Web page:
With his heart throbbing with elation and tightly clutching the precious box, Drew hastened to the rail where the men were preparing to launch the boat. Wah Lee and Namco stood by, blinking with true Oriental stolidity. They betrayed neither eagerness nor reluctance, nor was there the slightest trace of curiosity. For them it was all in the day's work.

The seamen heaped in all the provisions and water that the boat would hold and still leave room for its occupants. Drew advised muffling the oars, and with barely a sound the craft moved toward the shore. Heavily laden at is was, the progress was slow. They kept cautiously out of the zone of light cast by the mutineers' campfire, which now, however, was dying out. Finally the craft grated on the sand.

Under Drew's whispered directions, the men shouldered the stores, and the party commenced the toilsome march inland to the little fort.

It was fully midnight when they were challenged by the sentinels at the edge of the wood.

“Ahoy, there!” called Drew, hailing the fort.

“Ahoy, yourself!” came back the answer. “Is that you, Allen?”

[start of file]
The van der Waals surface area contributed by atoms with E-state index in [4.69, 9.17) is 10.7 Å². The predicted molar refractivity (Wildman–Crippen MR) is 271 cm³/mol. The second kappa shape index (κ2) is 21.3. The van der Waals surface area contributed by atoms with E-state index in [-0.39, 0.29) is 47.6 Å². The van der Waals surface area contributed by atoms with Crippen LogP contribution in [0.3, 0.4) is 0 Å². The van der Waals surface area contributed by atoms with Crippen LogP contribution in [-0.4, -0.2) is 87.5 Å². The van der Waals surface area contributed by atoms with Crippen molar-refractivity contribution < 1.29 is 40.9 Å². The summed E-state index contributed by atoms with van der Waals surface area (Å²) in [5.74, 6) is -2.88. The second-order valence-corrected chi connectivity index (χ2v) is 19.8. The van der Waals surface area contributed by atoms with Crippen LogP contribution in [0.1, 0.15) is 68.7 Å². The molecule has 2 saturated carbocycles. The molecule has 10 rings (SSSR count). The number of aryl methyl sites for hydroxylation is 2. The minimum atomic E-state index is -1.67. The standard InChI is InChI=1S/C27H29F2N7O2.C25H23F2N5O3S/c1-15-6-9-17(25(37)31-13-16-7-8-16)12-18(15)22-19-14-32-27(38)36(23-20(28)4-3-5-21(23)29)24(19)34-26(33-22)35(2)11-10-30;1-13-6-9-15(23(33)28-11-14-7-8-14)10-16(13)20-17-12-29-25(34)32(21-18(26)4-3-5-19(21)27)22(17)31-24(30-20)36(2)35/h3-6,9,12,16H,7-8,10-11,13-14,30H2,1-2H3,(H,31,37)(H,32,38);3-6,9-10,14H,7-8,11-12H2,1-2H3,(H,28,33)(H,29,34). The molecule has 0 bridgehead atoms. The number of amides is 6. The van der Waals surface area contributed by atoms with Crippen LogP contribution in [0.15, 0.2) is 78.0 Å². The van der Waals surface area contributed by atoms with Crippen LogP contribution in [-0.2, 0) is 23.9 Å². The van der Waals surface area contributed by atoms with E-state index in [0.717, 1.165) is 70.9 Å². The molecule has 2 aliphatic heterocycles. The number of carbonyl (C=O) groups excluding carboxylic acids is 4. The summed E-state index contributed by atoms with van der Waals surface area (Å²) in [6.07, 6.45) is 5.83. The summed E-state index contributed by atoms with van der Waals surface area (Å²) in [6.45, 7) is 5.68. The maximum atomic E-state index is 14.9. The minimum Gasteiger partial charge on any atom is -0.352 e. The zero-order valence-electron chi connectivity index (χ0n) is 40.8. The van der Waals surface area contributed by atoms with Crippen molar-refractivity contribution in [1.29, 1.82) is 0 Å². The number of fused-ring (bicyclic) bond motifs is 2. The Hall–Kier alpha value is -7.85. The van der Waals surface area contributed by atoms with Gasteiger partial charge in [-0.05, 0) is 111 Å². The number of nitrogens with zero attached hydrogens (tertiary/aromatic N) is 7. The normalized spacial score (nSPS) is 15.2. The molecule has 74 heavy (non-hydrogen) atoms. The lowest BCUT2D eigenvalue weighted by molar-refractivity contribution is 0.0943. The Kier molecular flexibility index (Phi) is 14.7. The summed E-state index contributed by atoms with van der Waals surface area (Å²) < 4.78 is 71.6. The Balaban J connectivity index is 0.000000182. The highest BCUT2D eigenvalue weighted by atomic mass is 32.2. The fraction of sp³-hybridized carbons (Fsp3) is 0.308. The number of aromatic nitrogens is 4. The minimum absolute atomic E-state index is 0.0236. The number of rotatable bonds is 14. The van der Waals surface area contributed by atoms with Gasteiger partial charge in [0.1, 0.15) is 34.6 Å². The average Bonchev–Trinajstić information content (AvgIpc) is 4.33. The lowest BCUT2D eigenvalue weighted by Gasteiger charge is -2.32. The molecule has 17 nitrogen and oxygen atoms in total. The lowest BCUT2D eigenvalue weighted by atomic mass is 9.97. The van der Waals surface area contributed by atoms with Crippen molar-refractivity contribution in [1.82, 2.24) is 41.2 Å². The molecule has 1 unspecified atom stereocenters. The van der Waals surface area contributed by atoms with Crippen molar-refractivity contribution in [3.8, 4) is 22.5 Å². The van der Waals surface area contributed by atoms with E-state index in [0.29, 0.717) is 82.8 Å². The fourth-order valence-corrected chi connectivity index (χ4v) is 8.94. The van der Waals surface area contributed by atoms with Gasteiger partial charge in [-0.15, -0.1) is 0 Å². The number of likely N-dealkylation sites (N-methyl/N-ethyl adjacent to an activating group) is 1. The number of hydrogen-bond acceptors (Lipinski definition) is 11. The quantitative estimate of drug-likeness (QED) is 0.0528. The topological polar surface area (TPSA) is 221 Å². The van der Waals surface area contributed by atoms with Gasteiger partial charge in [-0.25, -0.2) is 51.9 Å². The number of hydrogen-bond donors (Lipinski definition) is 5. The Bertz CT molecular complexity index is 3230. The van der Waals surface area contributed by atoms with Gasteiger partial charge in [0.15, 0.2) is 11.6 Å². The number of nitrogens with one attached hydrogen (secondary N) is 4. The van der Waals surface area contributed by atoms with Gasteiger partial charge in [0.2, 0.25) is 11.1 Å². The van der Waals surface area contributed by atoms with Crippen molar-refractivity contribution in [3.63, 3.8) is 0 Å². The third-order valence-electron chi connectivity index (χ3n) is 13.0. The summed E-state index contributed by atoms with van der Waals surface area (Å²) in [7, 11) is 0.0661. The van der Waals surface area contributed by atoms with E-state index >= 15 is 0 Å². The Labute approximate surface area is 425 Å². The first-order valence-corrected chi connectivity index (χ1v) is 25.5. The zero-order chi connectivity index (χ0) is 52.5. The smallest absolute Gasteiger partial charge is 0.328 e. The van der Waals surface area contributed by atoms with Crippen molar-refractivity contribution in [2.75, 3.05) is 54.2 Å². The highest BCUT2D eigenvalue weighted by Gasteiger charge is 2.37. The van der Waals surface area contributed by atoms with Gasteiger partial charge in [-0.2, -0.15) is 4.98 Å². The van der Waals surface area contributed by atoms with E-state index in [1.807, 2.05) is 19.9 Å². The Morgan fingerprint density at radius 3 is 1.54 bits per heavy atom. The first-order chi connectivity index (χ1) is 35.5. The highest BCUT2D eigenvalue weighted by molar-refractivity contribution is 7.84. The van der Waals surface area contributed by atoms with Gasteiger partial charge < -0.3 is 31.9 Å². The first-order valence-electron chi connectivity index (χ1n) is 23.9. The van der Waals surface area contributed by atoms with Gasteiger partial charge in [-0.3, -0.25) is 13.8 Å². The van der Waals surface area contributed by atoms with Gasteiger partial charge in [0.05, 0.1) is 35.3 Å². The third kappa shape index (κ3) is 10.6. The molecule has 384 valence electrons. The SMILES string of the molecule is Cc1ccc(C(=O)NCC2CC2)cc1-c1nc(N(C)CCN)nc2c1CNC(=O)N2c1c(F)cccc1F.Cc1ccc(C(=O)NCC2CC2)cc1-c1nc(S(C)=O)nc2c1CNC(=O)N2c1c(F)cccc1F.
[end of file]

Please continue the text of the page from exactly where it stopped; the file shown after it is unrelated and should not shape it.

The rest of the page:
“Yes. And some friends with me.”

“Friends?” There was surprise in the tone. “Who are they?”

“I'll let you see for yourself.”

The besieged, whose sleep had been fitful, had all been aroused by the colloquy, and they crowded to the front of the barricade. The moon had now risen, and their faces could be clearly discerned. Ruth lovelier every time he saw her, Allen thought, stood beside her father.

“Why, it's Whitlock!” cried Captain Hamilton jubilantly. “And Gunther—and Trent—and Ashley—and Barnes!” he went on in ever-increasing wonderment and excitement, as he recognized the weather-beaten faces. “And blest if here isn't that old heathen, Wah Lee! And the Jap! Glory hallelujah!”

There was a moment of wild exclamations and handshakings.

“Bully lads!” cried the master of the Bertha Hamilton, with deep emotion. “So you broke away and came to help your captain, did you? Good lads.”

“We didn't exactly break away, Cap'n,” said Gunther. “Though God knows we wanted to bad enough. But it's Mr. Drew you want to thank for our bein' here. He done it all.”